Monday, March 12, 2018

30-Day Minimalism Game: Day 12 + it's not money lost...

Things are getting really difficult 12 days into the 30-Day Minimalism Game. Though I am glad I'm attempting to "play." Because while I think of things to purge, I'm also being more thoughtful about what things I'm purchasing in anticipation of our move - I think for the first time ever.

While there might be many things that would be great to have, I don't want to be thinking about purging them in a year's time should we consider moving again. I don't want to have enough purge-able things to merit playing this game ever again. So while this super cute rolling narrow shelf would coordinate perfectly with my desk, and would come in handy to place my work things on, I'm going to wait a bit, not fill that empty space I will have before I even have it. If, in six months time, when it goes on sale again I still have need of it I might buy it. But until then I'll relish the empty spaces.

For today, though...

Day 12

I have: 1) a Coach sunglasses case (give away); 2) A broken pair of Coach sunglasses with a missing arm and scratched lens (discard); 3) A marine-grade knife sharpener (give away); 4) A sailor's knife (give away); 5 and 6) Two books I've read (give away); 7) An accidental one-click purchase I was remiss in returning of Season 3 of Angel (give away); 8 and 9) Old earrings for my tragus and daith piercings (discard/recycle); 10) Extra lights for the faux Christmas tree pre-wrapped with lights that I gave away a week prior to this game (discard/recycle); 11) A utility holder from Umbra that didn't work for what I'd hoped it would work for (discard/recycle); 12) A T-shirt with a marketing slogan that I won't wear (repurpose).

And so ends Day 12. If I hadn't opened that one container I might never have spotted those sailing items that had been unused for so long. I had to scour the bathroom cabinets to find a few items hiding in drawers and beneath the sink. I'd all but forgotten about those DVDs (I don't have a DVD player) and my intent to give them to a friend who likes the show and has a DVD player. And I hadn't wanted to purge those sunglasses that lived in the console in our shared car, as I kept hoping to get them fixed. I just never realized the arm went missing and were beyond repair.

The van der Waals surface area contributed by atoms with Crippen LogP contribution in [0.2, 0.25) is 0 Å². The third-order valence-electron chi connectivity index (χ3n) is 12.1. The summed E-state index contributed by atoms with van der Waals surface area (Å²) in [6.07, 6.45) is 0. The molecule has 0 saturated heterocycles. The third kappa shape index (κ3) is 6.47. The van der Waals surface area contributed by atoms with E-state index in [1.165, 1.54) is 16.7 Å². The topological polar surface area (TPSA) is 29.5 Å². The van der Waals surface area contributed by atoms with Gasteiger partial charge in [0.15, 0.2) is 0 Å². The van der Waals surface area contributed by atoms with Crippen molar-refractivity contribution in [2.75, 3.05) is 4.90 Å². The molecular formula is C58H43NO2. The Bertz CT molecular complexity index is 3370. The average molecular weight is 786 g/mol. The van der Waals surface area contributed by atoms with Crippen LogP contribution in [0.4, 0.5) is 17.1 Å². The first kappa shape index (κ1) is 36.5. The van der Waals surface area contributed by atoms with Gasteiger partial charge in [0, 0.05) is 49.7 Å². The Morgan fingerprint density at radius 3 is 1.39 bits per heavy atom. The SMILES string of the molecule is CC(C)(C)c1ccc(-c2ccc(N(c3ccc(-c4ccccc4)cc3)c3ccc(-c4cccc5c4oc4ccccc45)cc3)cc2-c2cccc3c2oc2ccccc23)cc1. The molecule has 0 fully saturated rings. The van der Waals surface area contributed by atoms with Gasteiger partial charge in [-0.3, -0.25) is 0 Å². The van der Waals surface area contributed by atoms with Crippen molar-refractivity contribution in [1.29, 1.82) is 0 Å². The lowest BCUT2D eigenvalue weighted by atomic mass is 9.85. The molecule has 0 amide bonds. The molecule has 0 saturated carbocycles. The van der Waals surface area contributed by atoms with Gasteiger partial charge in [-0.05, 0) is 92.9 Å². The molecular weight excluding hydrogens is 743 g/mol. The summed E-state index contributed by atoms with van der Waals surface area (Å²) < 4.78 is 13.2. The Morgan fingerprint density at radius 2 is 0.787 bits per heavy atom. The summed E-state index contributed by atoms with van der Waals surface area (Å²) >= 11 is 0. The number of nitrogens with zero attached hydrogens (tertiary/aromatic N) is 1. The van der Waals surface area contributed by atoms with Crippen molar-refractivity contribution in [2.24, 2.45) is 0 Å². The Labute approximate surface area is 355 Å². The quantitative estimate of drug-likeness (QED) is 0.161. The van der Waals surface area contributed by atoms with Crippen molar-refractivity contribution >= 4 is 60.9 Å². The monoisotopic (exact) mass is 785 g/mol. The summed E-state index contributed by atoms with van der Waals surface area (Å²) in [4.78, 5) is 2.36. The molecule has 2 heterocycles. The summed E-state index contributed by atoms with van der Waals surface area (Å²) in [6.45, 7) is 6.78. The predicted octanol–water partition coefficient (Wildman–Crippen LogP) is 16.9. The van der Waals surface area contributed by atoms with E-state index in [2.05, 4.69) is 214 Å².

It's not money lost...

When I first started purging my things, I would get so upset about the money lost - as I imagined everything had the same value as it had when I bought it. (I also imagined the items had somehow magically increased in value - most times that wasn't the case.)

But with each move I'd get so sick of having to pack these things up, I'd end up just leaving them behind near the trash bins. Paintings, furniture, musical instruments, dishware - all would be left for someone else to scour through. And while I'd ache for the money lost, my desire to be rid of these things outweighed the heartache over the money.

As time passed I'd recognize that I'd likely be purging things before a move, and so I'd try to make the time to donate what I could, sell what I could, give away what I could. It made me feel better that someone was enjoying my things and/or that I was getting compensated in some small way.

Now, though I think differently.

I think it's not money lost. It's money spent. Because I bought the item, I lived with the item, I either loved or hated the item, I either used or didn't use the item. And while I might not want that item any more, I did at one point. It served a purpose. It had a value.

Do I wish I had known then what I know now? Sure. Do I wish my tastes never changed? You bet. Do I wish I had all that money instead? Definitely.

But if I hadn't made those choices then I wouldn't be the person I am today. I might not have discovered more about myself. I might not have grown to appreciate minimalism or simplicity. I might not have wanted to be more environmentally conscious. I might not have appreciated the things I do have.

And for those who think of all this waste or excess that I, or others like myself, have gotten rid of, I say that there's nothing I can do to change the past. And I prefer to think of it from a positive POV: Think of all the waste I won't be creating now that I'm looking at things in a new light. Think of all the items I won't be consuming now that I'm striving for minimal. Think of all the money I will be saving by not wanting to fill up every empty space in my home.

I have a lot of years left on this planet, and by opting to start on the right-for-me path now, I'm giving the earth, my wallet, myself a break.

To be continued...

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